Bicyclists and pedestrians beware: San Francisco’s major commercial corridors can be lethal.
Surprised? Probably not. But now you can see that reality in startling detail on the city’s interactive maps, which show exactly where thousands of people were hurt or killed when they were hit by cars.
The maps are products of the new “Vision Zero” policy agenda, which the city adopted in early 2014 in an effort to make the streets safer following a spate of pedestrian deaths. The maps draw from data that the California Highway Patrol collected between 2005 and 2011 that city agencies compiled and analyzed.
The interactive maps show exactly how many people were hurt at a given intersection. (Skull-and-crossbones represents a death, “X” represents a severe injury, and larger circles mark intersections where accidents frequently occurred.)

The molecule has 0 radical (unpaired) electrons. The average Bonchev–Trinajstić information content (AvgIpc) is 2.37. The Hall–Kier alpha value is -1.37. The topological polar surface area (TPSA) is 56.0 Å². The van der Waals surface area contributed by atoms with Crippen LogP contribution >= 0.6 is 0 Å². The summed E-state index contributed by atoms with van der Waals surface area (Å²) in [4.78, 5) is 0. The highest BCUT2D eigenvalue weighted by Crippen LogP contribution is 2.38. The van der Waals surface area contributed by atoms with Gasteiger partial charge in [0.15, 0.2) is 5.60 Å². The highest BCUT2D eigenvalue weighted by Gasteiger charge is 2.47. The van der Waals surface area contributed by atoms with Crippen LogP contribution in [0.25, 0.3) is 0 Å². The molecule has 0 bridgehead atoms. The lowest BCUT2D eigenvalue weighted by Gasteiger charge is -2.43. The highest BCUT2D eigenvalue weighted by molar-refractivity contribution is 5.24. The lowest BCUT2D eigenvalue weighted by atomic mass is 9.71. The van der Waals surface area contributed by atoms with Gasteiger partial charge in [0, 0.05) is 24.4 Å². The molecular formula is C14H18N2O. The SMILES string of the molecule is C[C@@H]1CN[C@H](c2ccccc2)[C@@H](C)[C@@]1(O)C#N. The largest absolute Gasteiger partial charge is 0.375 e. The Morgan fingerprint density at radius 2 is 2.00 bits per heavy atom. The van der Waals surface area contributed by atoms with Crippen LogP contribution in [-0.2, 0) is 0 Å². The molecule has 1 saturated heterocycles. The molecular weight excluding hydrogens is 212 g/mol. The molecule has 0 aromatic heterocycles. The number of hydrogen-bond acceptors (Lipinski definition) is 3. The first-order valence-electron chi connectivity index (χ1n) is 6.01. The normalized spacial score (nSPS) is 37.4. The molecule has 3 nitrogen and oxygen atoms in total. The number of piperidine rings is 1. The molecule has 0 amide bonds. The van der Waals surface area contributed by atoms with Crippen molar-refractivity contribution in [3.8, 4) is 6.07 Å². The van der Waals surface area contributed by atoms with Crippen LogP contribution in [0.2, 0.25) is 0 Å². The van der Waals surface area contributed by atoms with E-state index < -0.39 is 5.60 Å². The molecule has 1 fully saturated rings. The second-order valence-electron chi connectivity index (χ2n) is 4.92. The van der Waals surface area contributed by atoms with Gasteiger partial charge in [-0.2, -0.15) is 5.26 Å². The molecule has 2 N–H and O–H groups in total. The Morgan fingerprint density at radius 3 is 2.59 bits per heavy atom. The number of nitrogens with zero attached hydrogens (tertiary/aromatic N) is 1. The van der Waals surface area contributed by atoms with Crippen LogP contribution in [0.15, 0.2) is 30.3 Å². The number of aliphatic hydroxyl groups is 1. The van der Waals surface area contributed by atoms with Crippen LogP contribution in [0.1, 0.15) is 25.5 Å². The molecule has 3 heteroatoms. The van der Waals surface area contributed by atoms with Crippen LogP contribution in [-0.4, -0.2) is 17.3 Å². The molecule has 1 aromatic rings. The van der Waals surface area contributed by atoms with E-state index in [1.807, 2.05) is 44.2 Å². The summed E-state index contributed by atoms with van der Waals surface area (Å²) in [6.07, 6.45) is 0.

Cyclists: Major injuries were clustered along Polk Street in the Tenderloin, as well as Valencia Street in the Mission District. The intersection of Market Street and Octavia Boulevard was especially dangerous, and serious collisions occurred in the Panhandle neighborhood, too. (Data from 2007—2011)